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Cream Cheese

(Confectionary.) - (The Lady's Own Cookery Book)







Take a basin of thick cream, let it stand some time; then salt it, put a

thin cloth over a hair-sieve, and pour the cream on it. Shift the cloth

every day, till it is proper; then wrap the cheese up to ripen in nettle

or vine leaves.

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A DELICIOUS CREAM CHEESE

Sweet milk is allowed to stand until it is like a jelly, but does not
separate. Then it is poured into a cheese-cloth bag and hung up to drain
until all the water is out of it and only the rich creamy substance
remains. Sometimes it takes from twelve to twenty-four hours. At the end
of this time the cheese is turned from the bag into a bowl; then to
every pint of the cheesy substance a tablespoon of butter is added and
enough salt to season it palatably. Then it is whipped up with a fork
until it is a smooth paste and enough put on a plate to make a little
brick, like a Philadelphia cheese. With two knives, one in each hand,
lightly press the cheese together in the shape of a brick, smooth it
over the top and put it away to cool. One quart of rich sour milk will
make a good sized cheese.

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Nut And Cream Cheese Sandwiches

Boston brown bread buttered on the loaf and cut in very thin slices;

spread with a filling of cream cheese and chopped walnut meats; press a

buttered slice over it. They may be cut in fingers, rounds or

half-moons. The proportion is three-quarters of a cup of nuts to a

ten-cent package of Philadelphia cream cheese. This quantity will make a

large number of sandwiches.

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Crackers With Cream Cheese And Guava Jelly

Spread zepherettes with cream cheese and dot with Guava jelly.

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Princess Amelia's Cream Cheese

Wash the soap out of a napkin; double it to the required size, and put

it wet into a pewter soup-plate. Put into it a pint of cream; cover it,

and let it stand twenty-four hours unless the weather is very hot, in

which case not so long. Turn the cheese in the napkin: sprinkle a little

salt over it, and let it stand twelve hours. Then turn it into a very

dry napkin out of which all soap has been washed, and salt the other

side. It will be fit to eat in a day or two according to the weather.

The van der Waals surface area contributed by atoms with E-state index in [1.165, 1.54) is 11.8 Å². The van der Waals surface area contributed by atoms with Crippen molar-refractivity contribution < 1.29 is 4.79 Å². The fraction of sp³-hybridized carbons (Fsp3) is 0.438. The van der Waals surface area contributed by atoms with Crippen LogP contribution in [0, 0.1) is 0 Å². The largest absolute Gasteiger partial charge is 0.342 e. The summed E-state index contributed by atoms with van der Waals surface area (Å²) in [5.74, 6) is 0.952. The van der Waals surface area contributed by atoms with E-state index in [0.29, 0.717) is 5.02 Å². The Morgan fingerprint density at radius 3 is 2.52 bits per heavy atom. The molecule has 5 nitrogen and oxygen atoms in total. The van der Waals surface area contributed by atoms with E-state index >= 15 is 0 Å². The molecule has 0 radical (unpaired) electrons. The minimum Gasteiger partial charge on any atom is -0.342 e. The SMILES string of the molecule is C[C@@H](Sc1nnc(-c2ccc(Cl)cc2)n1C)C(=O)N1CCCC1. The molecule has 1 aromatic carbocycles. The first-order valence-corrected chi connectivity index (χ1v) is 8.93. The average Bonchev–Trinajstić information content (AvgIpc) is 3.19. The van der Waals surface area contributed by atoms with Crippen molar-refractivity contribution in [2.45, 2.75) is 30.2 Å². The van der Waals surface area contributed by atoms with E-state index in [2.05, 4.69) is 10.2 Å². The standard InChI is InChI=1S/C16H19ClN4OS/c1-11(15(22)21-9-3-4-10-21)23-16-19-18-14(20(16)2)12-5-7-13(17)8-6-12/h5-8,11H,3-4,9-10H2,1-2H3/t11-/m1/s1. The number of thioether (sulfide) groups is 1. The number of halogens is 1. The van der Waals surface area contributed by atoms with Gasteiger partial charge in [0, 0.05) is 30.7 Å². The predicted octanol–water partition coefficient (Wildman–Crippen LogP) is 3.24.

Some keep it in nut leaves to ripen it.

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Irish Cream Cheese

Take a quart of very thick cream, and stir well into it two spoonfuls of

salt. Double a napkin in two, and lay it in a punch-bowl. Pour the cream

into it; turn the four corners over the cream, and let it stand for two

days. Put it into a dry cloth within a little wooden cheese-vat; turn it

into dry cloths twice a day till it is quite dry, and it will be fit to

eat in a few days. Keep it in clean cloths in a cool place.

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Winter Cream Cheese

Take twenty quarts of new milk warm from the cow; strain it into a tub;

have ready four quarts of good cream boiled to put to it, and about a

quart of spring water, boiling hot, and stir all well together; put in

your earning, and stir it well in; keep it by the fire till it is well

come. Then take it gently into a sieve to whey it, and after that put it

into a vat, either square or round, with a cheese-board upon it, of two

pounds weight at first, which is to be increased by degrees to six

pounds; turn it into dry cloths two or three times a day for a week or

ten days, and salt it with dry salt, the third day. When you take it out

of the vat, lay it upon a board, and turn and wipe it every other day

till it is dry. It is best to be made as soon as the cows go into fog.



The cheeses are fit to eat in Lent, sometimes at Christmas, according to

the state of the ground.

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To Make Cream Cheese Without Cream

Take a quart of milk warm from the cow and two quarts of boiling water.

When the curd is ready for the cheese-vat, put it in, without breaking

it, by a dishful at a time, and fill it up as it drains off. It must not

be pressed. The cheese-vat should have holes in it all over like a

colander. Take out the cheese when it will bear it, and ripen it upon

rushes: it must be more than nine inches deep.

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Cream Cheesecake

Two quarts of cream set on a slow fire, put into it twelve eggs very

well beat and strained, stir it softly till it boils gently and breaks

into whey and a fine soft curd; then take the curd as it rises off the

whey, and put it into an earthen pan; then break four eggs more, and put

to the whey; set it on the fire, and take off the curd as before, and

put it to the rest: then add fourteen ounces of butter, half a pound of

light Naples biscuit grated fine, a quarter of a pound of almonds beat

fine with rose-water, one pound of currants, well washed and picked,

some nutmeg grated, and sugar to your taste: a short crust.









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